At the outset, if the Civil Code is to be examined, art. 32 states that any public officer or employee, or any private individual, who directly or indirectly obstructs, defeats, violates or in any manner impedes or impairs any of the following rights and liberties of another person shall be liable to the latter for damages, including the right against deprivation of property without due process of law.
Those who are protecting the rights of these communities may well lament their inability to bring the perpetrators of these murders to court and bring this simple case for damages under the Civil Code because of the justification that this is a military operation and no one in his or her right mind will be brave enough to start suing the military for this kind of crime, or serious operational lapse, if military jargon might be used to characterize these acts.
But there appears to be a law that may be applied in these cases, Republic Act 7055, passed in 1991, which is entitled “An Act Strengthening Civilian Supremacy Over the Military by Returning to Civil Courts the Jurisdiction Over Certain Offenses Involving Members of the Armed Forces of the Philippines, Other Persons Subject to Military Law, and the Members of the Philippine National Police, Repealing for the Purpose Certain Presidential Decrees.”
In spite of its kilometric title, this law states that members of the AFP and other persons subject to military law, including members of the CAFGU, who commit crimes or offenses penalized under the Revised Penal Code, other special penal laws, or local government ordinances, regardless of whether or not civilians are co-accused, victims, or offended parties which may be natural or juridical persons, shall be tried by the proper civil court, except when the offense, as determined before arraignment by the civil court, is service-connected, in which case the case shall be tried by court-martial; Provided, that the President of the Philippines, may, in the interest of justice, order or direct at any time before arraignment that any such crimes or offenses be tried by the proper civil courts.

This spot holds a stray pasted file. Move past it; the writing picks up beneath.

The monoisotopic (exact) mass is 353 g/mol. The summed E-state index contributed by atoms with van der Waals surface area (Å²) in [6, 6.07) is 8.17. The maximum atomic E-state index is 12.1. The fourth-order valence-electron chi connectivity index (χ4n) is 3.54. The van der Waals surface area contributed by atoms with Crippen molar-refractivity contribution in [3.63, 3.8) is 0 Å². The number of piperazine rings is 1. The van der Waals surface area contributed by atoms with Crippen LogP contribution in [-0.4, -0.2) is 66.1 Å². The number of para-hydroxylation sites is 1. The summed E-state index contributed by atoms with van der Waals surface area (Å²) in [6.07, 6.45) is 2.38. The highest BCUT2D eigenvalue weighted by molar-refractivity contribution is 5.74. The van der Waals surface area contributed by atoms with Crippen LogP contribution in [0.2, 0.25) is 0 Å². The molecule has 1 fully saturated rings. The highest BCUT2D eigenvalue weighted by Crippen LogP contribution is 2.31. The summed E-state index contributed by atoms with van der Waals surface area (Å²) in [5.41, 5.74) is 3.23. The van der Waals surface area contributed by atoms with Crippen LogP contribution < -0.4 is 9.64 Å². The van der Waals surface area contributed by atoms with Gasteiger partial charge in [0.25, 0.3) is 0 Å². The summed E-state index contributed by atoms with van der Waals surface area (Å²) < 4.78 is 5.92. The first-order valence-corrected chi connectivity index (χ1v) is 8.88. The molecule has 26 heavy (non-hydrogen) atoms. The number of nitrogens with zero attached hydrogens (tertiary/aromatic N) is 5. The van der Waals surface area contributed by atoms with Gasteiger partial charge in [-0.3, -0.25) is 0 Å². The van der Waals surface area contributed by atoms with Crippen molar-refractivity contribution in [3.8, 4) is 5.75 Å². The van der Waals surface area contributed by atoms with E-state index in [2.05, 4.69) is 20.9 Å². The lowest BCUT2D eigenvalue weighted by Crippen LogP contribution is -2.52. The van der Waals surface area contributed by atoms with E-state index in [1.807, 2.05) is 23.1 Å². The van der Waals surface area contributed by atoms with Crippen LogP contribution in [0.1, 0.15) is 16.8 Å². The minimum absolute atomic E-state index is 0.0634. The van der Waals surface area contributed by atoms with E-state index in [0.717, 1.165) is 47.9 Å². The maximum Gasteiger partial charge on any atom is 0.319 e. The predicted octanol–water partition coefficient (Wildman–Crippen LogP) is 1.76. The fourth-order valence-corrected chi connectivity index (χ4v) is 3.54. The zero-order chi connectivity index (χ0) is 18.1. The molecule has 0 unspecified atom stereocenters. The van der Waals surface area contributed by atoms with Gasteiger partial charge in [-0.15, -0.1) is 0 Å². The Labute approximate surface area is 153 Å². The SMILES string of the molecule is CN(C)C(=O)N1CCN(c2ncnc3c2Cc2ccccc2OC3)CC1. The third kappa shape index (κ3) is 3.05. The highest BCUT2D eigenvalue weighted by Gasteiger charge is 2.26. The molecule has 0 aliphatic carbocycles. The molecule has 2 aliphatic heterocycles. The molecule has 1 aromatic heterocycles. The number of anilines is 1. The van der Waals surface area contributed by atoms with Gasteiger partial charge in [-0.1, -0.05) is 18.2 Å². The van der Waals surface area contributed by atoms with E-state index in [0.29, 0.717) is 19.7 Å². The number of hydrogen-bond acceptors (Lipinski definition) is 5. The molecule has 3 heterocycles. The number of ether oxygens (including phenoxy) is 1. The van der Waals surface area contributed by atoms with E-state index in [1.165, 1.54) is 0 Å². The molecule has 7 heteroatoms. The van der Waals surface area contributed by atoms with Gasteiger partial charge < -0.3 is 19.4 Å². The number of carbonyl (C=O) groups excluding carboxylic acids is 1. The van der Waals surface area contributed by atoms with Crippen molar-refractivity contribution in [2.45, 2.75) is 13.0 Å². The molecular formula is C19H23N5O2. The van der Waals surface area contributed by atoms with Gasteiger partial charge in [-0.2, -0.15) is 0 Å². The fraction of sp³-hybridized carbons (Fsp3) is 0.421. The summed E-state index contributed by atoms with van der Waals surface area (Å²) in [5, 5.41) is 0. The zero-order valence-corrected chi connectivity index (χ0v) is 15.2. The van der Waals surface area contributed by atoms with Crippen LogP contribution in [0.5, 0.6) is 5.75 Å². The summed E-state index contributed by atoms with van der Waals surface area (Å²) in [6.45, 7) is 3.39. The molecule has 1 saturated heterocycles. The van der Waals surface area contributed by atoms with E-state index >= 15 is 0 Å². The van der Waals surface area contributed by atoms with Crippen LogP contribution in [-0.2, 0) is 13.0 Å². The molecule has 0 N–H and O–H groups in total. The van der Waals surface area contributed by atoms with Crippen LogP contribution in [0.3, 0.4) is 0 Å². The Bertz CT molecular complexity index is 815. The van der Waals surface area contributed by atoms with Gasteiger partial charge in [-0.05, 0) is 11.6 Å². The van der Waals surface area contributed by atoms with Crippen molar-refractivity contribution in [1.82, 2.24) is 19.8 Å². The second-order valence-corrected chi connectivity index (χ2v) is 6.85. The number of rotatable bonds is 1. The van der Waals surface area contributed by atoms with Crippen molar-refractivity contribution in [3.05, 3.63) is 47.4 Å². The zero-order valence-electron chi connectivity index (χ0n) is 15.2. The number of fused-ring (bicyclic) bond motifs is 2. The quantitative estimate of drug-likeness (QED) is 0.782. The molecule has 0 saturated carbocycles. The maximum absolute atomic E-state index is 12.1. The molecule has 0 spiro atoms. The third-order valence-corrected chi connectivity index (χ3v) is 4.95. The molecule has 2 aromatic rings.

What this means is that advocates and supporters of the B’laan community can call upon the President, Pnoy, to order that these killings be tried by the proper civil courts. This should obviate debates on whether these acts are service-connected, which will have another set of debates on whether they are supposed to be covered by this law, or the Articles of War, which is covered by an old pre-World War II law, the Quezon-era Commonwealth Act 408, amended several times including by President Marcos himself during Martial Law.
The recently-approved Executive Order on mining, EO 79, appears to be silent on these military operations in mining areas. Perhaps another Executive Order need to be issued by Pnoy, to put into effect what is called for by RA 7055, and also to prevent scarce public resources, the taxpayer money being used to buy the boots and bullets of the military, from being misused, to commit crimes. This should also make it easier for advocates to bring the military to court each time these non-insurgency related crimes are committed.